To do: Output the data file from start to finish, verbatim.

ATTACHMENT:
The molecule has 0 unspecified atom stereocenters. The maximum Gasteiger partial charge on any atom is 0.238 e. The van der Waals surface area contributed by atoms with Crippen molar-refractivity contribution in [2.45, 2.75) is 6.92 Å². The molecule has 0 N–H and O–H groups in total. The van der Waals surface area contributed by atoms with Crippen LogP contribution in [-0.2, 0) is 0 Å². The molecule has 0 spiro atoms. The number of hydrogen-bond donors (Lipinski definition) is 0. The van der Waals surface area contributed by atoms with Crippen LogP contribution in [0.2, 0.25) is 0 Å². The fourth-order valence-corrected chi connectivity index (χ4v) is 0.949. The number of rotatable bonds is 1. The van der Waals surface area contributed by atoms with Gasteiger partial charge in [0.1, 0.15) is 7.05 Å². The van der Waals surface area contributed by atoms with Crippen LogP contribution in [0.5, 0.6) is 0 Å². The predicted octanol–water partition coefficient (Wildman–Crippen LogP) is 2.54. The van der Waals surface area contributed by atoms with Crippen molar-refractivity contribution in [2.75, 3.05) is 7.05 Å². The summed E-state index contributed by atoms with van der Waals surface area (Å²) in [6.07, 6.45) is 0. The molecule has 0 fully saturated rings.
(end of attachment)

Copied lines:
The molecule has 0 unspecified atom stereocenters. The maximum Gasteiger partial charge on any atom is 0.238 e. The van der Waals surface area contributed by atoms with Crippen molar-refractivity contribution in [2.45, 2.75) is 6.92 Å². The molecule has 0 N–H and O–H groups in total. The van der Waals surface area contributed by atoms with Crippen LogP contribution in [-0.2, 0) is 0 Å². The molecule has 0 spiro atoms. The number of hydrogen-bond donors (Lipinski definition) is 0. The van der Waals surface area contributed by atoms with Crippen LogP contribution in [0.2, 0.25) is 0 Å². The fourth-order valence-corrected chi connectivity index (χ4v) is 0.949. The number of rotatable bonds is 1. The van der Waals surface area contributed by atoms with Gasteiger partial charge in [0.1, 0.15) is 7.05 Å². The van der Waals surface area contributed by atoms with Crippen LogP contribution in [0.5, 0.6) is 0 Å². The predicted octanol–water partition coefficient (Wildman–Crippen LogP) is 2.54. The van der Waals surface area contributed by atoms with Crippen molar-refractivity contribution in [2.75, 3.05) is 7.05 Å². The summed E-state index contributed by atoms with van der Waals surface area (Å²) in [6.07, 6.45) is 0. The molecule has 0 fully saturated rings.